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Canon 1100D/T3 vs Canon 600D/T3i

When Canon first introduced the EOS 1000D, it didn’t really get much support from the market with a lot of folks going for the Canon EOS 500D or the 450D instead. The question now is that will we be seeing the same thing with the Canon EOS 600D (Rebel T3i) and the Canon EOS 1100D (Rebel T3)? Obviously, the difference is vast as is the price differences. When I compared the Canon 600D with the Nikon D3100 previously, it was a straight David versus Goliath battle but with David getting crushed with a back heel. Don’t expect it to be any different this time. So why consider buying a Canon EOS 1100D?

Canon EOS 1100D vs. Canon EOS 600D ā€“ The Specifications

Features Canon EOS 1100D Canon EOS 600D
Sensor Type APS-C CMOS Sensor APS-C CMOS Sensor
Sensor Size 22.2×14.7mm 22.3×14.9mm
Sensor Resolution 12.2 megapixels 18.0 megapixels
LCD 2.7-inch (230k dots) TFT LCD 3.0-inch (1040k dots) 3:2 TFT LCD
Tilt LCD No Yes
Live View Yes Yes
Viewfinder Type Pentamirror type Pentamirror type
Viewfinder Coverage Approx. 95% Approx. 95%
Viewfinder Magnification 0.8x (with 50mm at infinity) 0.85x (with 50mm at infinity)
HD Movie 1280 x 720 @29.97, 25fps 1920 Ɨ 1080 @29.97, 25, 23.976fps, 1280 x 720 @59.94, 50fps
Max. Continuous Burst Speed 3fps 3.7fps
AF System 9-point AF System 9-point AF System
Built-in Image Stabilisation No No
Image Sensitivity ISO 100 to 6400 ISO 100 to 6400 (Extendable to 12800)
Shutter Speed Range 1/4000 to 30s & Bulb 1/4000 to 30s & Bulb
Built-in Flash Yes Yes
Weight (Body only, incl. battery & memory card) Approx. 495g Approx. 570g
Dimensions (H x W x D) Approx. 129.9 x 99.7 x 77.9mm Approx. 133 x 99.5 x 79.7mm
The first thing you would notice for the Canon EOS 1100D is the much smaller resolution of its sensor. Considering that the Nikon D3100 is around 14 megapixels, it’s interesting to see the usually high resolution Canon with such a low resolution model. Mind you, as many Nikon fans would testify, 12 megapixels is plenty for amateur shooting and the lower resolution actually gives you a better chance of keeping noise very reasonable throughout its shooting range. It’s quite likely that you may even see better noise handling on the 1100D over the 600D under similar low light conditions and ISO
settings as they are both running on the DIGIC 4 processor. However, the new sensor on the EOS 1100D is sadly missing the EOS integrated cleaning system which I feel is a great “peace of mind” feature for new users of interchangeable lens cameras.

The LCD of the 1100D is also vastly inferior to the 600D’s vari-angle 3.0-inch (1040k dots) 3:2 TFT LCD. At only 2.7-inch and a resolution of 230,000 dots, it’s even smaller than that of the Nikon D3100, albeit at the same resolution. Movie mode is also vastly different but considering that you need to be competent at manual focusing during movie mode, most beginners won’t mind too much the difference between the 600D and the 1100D. Although if you are getting a new DSLR specifically for the movie mode, you may find the 1100D rather limited given that most new cameras are already offering FULL HD.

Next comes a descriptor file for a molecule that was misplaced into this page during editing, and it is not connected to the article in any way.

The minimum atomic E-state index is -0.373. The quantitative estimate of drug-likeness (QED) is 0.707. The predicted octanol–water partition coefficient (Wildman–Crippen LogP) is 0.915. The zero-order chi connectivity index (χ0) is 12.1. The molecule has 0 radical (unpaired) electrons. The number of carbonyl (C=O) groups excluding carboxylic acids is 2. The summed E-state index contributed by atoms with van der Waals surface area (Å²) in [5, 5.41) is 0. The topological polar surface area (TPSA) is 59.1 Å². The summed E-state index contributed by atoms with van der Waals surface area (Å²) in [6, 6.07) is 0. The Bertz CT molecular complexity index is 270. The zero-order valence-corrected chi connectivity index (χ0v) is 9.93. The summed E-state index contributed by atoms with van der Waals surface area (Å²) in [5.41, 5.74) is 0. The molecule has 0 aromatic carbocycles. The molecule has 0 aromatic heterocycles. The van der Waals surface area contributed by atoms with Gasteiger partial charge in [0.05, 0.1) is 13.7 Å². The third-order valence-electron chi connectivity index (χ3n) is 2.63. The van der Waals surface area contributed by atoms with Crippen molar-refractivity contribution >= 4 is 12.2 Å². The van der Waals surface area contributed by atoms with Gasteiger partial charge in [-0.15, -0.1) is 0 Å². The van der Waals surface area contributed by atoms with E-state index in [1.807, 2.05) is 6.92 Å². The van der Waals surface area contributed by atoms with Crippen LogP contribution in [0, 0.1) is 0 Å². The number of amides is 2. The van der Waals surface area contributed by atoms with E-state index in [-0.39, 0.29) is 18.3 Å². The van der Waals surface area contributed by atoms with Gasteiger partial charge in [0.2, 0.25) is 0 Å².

Who should get a Canon EOS 1100D?


Rather than looking at who should get a Canon EOS 600D, which I expect to be as popular as the 550D, I’d rather define the crowd who may find the EOS 1100Dinteresting.

  • Budget Conscious BuyerIn today’s world of austerity measures, it goes without saying that you need to consider how much you can budget for your new purchase. For those new to DSLRs, smart money may be better spent on lenses and accessories to allow you to be more creative as you develop your skills.
  • Absolute BeginnersThe 600D is really a feature packed camera that you won’t feel any need to upgrade from in a quite a long while. The only thing consumer level about it is probably its body and that’s only because higher end models are better and not the 600D being of poor build. The rest is more than good enough to deliver some fine results in capable hands. However, if you new to photography, the core features of the 1100D are pretty much the same to the 600D so you won’t be getting inferior image quality. That makes the 1100D a pretty good buy. What’s more, given the product life cycle of DSLRs in this level, you’ll probably be upgrading a much better new model by the time you graduate from your 1100D.
  • Casual / Travel ShootersIf you are only getting a DSLR because you want better photos to your compacts or bridge cameras, you will certainly get your money’s worth with the EOS 1100D. It’s slightly more compact to the 600D and over 10% lighter. This allows you to keep the “big, heavy DSLR” concept to a very reasonable level and great for travelling as well where you may not want to carry a more expensive or heavier DSLR.


The Final Verdict

Yes, the Canon EOS 600D is better but then so is the Canon EOS 7D. Matching the camera body to your needs is very important even though the trend for getting the best camera you can afford is still a prevalent behavior. Our advice is always that if you are given a choice, save your money for better glass. Camera bodies come and go; good glass is forever if you take care of them. I definitely wouldn’t mind taking the Canon 1100D on a holiday with me along with a nice 17-50mm standard zoom or an all-in-one zoom for all occasions.

1 Response
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    January 12, 2014

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